The nonerythroid homologs, designated RhBG and RhCG, are expressed in kidney, liver, brain, gastrointestinal tract, and skin (15, 22, 23, 39). In the kidney, RhBG and RhCG have been localized to the basolateral and apical membranes, respectively, in the collecting segment and collecting duct (33, 39), major sites of transepithelial ammonia/ammonium transport. In the intestinal tract, RhBG and RhCG are expressed in a similar polarized fashion in the duodenum and other regions of small and large intestine, other important sites for transepithelial ammonia transport (15). Recent studies in a mouse collecting duct cell line (mIMCD-3), which expresses basolateral RhBG and apical RhCG, revealed that both basolateral and apical ammonia/ammonium movement in these cells had characteristics of a protein-mediated transport process (13, 14). The transport activity was distinct from known potassium or sodium transporters, was independent of the membrane potential, and was stimulated by establishment of a transmembrane proton gradient, consistent with the behavior of erythrocyte RhAG expressed in heterologous cells (40). These studies suggested that the kidney RhBG and RhCG proteins may function in transepithelial movement of ammonia/ammonium.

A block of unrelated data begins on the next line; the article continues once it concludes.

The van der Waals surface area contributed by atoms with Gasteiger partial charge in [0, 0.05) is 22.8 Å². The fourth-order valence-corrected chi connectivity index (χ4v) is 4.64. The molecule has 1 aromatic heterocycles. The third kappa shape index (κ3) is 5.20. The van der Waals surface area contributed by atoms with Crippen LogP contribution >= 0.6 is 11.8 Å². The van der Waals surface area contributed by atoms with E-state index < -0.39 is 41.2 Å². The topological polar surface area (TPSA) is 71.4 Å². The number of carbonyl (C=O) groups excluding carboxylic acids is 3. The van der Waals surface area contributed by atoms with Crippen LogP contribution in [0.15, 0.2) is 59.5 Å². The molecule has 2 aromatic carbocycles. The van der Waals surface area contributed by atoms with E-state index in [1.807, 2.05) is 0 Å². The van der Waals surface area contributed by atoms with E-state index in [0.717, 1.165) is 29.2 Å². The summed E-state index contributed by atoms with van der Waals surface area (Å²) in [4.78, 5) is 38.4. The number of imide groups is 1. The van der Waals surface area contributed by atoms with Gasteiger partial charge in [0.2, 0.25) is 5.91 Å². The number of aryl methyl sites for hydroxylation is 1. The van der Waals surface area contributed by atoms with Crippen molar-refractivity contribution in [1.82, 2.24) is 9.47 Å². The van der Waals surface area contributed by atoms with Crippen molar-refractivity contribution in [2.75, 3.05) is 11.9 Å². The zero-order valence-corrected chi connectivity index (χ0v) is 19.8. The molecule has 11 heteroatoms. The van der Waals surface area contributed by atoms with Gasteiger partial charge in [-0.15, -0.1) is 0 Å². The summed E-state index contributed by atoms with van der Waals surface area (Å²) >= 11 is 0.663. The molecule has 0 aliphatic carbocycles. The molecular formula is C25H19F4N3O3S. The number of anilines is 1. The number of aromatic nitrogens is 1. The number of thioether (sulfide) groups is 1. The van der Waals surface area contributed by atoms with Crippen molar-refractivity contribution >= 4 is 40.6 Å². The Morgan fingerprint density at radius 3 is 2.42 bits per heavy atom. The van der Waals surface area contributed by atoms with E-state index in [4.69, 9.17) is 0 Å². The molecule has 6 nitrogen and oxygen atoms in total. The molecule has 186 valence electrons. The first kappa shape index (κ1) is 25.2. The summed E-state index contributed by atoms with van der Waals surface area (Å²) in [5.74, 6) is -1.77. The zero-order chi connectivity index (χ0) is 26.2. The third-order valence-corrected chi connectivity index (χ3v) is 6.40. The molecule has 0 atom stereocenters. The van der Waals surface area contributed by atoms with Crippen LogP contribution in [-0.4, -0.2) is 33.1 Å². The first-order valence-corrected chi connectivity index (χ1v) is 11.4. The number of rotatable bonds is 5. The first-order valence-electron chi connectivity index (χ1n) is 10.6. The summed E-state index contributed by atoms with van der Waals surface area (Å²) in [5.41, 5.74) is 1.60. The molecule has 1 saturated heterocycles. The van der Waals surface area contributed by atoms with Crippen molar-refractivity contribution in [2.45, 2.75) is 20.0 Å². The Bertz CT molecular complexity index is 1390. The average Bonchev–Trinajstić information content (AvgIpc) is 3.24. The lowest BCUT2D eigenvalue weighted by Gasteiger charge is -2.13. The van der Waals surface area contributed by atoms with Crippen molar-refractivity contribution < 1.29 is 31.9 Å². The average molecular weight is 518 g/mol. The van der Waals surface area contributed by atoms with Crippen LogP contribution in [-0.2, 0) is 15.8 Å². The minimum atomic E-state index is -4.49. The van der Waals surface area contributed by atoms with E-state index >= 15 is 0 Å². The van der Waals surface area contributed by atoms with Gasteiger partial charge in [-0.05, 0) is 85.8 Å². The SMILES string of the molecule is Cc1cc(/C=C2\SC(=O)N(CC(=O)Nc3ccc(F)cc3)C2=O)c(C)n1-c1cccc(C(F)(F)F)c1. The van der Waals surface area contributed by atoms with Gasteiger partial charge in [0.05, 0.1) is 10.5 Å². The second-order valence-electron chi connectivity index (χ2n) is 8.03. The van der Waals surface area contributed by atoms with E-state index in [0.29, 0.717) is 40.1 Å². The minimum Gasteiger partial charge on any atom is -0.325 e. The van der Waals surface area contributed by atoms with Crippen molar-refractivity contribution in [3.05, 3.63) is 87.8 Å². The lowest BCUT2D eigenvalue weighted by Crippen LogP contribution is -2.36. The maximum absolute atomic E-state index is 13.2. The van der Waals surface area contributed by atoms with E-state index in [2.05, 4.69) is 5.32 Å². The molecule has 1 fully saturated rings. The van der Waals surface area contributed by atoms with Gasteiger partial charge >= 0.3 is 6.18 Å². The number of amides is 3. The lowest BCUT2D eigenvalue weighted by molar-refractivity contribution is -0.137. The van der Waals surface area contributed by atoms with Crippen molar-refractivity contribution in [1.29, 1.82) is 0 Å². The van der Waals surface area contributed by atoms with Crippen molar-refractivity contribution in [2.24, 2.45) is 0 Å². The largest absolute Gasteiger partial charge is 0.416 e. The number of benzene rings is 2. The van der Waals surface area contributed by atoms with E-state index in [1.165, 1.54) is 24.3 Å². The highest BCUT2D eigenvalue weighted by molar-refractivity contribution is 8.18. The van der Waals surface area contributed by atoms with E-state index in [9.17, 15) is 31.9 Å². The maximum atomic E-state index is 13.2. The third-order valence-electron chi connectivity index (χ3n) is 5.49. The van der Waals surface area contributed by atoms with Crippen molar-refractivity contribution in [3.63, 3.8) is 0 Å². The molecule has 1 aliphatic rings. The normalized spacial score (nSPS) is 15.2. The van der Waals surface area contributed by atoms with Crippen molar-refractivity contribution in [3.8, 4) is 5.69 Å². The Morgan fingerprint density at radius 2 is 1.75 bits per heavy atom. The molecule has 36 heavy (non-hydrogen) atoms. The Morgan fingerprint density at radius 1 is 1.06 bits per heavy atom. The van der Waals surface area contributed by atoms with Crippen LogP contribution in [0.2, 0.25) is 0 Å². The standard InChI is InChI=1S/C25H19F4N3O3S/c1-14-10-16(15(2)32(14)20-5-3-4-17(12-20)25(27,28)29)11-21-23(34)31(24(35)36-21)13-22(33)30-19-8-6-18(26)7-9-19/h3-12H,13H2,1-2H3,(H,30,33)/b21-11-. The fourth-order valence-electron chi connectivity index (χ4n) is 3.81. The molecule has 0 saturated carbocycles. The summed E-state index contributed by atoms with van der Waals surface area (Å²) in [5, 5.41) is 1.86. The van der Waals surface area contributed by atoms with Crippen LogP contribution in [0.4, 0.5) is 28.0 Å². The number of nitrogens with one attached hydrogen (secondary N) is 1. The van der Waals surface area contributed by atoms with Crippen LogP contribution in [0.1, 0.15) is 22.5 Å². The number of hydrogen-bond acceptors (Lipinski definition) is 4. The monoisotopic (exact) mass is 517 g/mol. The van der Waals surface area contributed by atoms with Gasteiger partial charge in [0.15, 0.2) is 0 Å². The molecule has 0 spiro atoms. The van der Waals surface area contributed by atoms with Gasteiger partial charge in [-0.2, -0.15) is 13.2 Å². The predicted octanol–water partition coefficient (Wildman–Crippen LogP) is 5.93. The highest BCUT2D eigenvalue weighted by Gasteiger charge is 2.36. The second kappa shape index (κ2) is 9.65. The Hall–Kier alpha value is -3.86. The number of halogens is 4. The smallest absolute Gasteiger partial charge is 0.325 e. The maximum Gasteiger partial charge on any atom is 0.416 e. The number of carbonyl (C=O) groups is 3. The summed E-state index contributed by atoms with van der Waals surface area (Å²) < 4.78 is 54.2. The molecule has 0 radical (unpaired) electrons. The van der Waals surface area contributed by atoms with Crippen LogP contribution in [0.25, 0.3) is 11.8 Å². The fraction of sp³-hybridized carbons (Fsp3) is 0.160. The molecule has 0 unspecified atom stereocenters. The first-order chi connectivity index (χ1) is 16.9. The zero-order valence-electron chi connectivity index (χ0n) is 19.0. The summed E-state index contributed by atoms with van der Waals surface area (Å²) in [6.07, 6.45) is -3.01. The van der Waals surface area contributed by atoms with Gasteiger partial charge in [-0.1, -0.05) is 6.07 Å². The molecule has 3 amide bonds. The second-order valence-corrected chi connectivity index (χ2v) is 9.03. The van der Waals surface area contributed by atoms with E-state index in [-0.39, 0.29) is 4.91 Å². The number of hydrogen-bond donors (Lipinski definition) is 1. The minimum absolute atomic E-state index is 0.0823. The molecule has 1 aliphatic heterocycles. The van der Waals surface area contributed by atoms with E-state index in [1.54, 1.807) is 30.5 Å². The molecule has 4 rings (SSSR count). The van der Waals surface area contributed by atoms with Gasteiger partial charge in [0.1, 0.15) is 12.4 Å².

In mammals, renal ammonium metabolism and transport are critical for whole animal acid-base balance. Ammonium ions are the primary component of net acid excretion under basal conditions and changes in renal ammonia metabolism and transport comprise the predominant renal response to metabolic acidosis (10, 21). Total ammonia secretion along the length of the collecting tubule has been previously thought to occur by passive NH3 diffusion. However, the recent observations concerning the function and localization of Rh glycoproteins suggest that ammonia secretion may possibly be mediated by members of the Rh family of proteins.